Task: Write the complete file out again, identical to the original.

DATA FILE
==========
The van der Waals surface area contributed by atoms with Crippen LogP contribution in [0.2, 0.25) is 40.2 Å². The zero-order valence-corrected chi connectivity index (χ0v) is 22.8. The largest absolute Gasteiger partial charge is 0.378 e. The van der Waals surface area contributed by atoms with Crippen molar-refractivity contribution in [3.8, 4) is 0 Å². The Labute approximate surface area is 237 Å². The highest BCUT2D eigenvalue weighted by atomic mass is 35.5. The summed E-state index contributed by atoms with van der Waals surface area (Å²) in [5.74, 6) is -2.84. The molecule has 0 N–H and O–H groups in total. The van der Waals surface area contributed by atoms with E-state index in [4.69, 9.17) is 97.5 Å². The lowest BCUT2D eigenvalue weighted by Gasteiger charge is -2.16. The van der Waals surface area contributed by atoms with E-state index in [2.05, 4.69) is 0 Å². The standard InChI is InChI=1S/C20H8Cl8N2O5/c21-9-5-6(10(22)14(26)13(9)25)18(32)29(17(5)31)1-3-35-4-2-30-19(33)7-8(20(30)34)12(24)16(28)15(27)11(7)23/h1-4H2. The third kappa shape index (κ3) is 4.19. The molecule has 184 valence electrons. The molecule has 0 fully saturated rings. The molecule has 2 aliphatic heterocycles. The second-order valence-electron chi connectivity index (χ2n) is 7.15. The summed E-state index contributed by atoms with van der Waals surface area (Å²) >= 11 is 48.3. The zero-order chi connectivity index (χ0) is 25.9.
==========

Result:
The van der Waals surface area contributed by atoms with Crippen LogP contribution in [0.2, 0.25) is 40.2 Å². The zero-order valence-corrected chi connectivity index (χ0v) is 22.8. The largest absolute Gasteiger partial charge is 0.378 e. The van der Waals surface area contributed by atoms with Crippen molar-refractivity contribution in [3.8, 4) is 0 Å². The Labute approximate surface area is 237 Å². The highest BCUT2D eigenvalue weighted by atomic mass is 35.5. The summed E-state index contributed by atoms with van der Waals surface area (Å²) in [5.74, 6) is -2.84. The molecule has 0 N–H and O–H groups in total. The van der Waals surface area contributed by atoms with E-state index in [4.69, 9.17) is 97.5 Å². The lowest BCUT2D eigenvalue weighted by Gasteiger charge is -2.16. The van der Waals surface area contributed by atoms with E-state index in [2.05, 4.69) is 0 Å². The standard InChI is InChI=1S/C20H8Cl8N2O5/c21-9-5-6(10(22)14(26)13(9)25)18(32)29(17(5)31)1-3-35-4-2-30-19(33)7-8(20(30)34)12(24)16(28)15(27)11(7)23/h1-4H2. The third kappa shape index (κ3) is 4.19. The molecule has 184 valence electrons. The molecule has 0 fully saturated rings. The molecule has 2 aliphatic heterocycles. The second-order valence-electron chi connectivity index (χ2n) is 7.15. The summed E-state index contributed by atoms with van der Waals surface area (Å²) >= 11 is 48.3. The zero-order chi connectivity index (χ0) is 25.9.